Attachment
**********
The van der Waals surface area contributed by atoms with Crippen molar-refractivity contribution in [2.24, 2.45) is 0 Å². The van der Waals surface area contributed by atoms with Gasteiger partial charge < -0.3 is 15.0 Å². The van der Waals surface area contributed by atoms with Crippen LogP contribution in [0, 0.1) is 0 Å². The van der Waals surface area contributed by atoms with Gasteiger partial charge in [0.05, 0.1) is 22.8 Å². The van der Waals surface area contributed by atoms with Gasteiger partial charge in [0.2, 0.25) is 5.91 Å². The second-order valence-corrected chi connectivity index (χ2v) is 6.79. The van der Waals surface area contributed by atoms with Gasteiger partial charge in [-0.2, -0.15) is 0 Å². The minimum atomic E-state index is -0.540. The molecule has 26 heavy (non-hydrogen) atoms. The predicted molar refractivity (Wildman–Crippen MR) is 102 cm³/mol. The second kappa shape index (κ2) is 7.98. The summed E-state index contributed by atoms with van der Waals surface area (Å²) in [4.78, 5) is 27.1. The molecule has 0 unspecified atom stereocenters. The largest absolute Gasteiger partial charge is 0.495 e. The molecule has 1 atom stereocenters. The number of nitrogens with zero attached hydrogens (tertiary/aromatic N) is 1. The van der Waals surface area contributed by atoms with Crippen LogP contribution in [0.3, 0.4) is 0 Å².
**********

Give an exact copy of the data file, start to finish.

The van der Waals surface area contributed by atoms with Crippen molar-refractivity contribution in [2.24, 2.45) is 0 Å². The van der Waals surface area contributed by atoms with Gasteiger partial charge < -0.3 is 15.0 Å². The van der Waals surface area contributed by atoms with Crippen LogP contribution in [0, 0.1) is 0 Å². The van der Waals surface area contributed by atoms with Gasteiger partial charge in [0.05, 0.1) is 22.8 Å². The van der Waals surface area contributed by atoms with Gasteiger partial charge in [0.2, 0.25) is 5.91 Å². The second-order valence-corrected chi connectivity index (χ2v) is 6.79. The van der Waals surface area contributed by atoms with Gasteiger partial charge in [-0.2, -0.15) is 0 Å². The minimum atomic E-state index is -0.540. The molecule has 26 heavy (non-hydrogen) atoms. The predicted molar refractivity (Wildman–Crippen MR) is 102 cm³/mol. The second kappa shape index (κ2) is 7.98. The summed E-state index contributed by atoms with van der Waals surface area (Å²) in [4.78, 5) is 27.1. The molecule has 0 unspecified atom stereocenters. The largest absolute Gasteiger partial charge is 0.495 e. The molecule has 1 atom stereocenters. The number of nitrogens with zero attached hydrogens (tertiary/aromatic N) is 1. The van der Waals surface area contributed by atoms with Crippen LogP contribution in [0.3, 0.4) is 0 Å².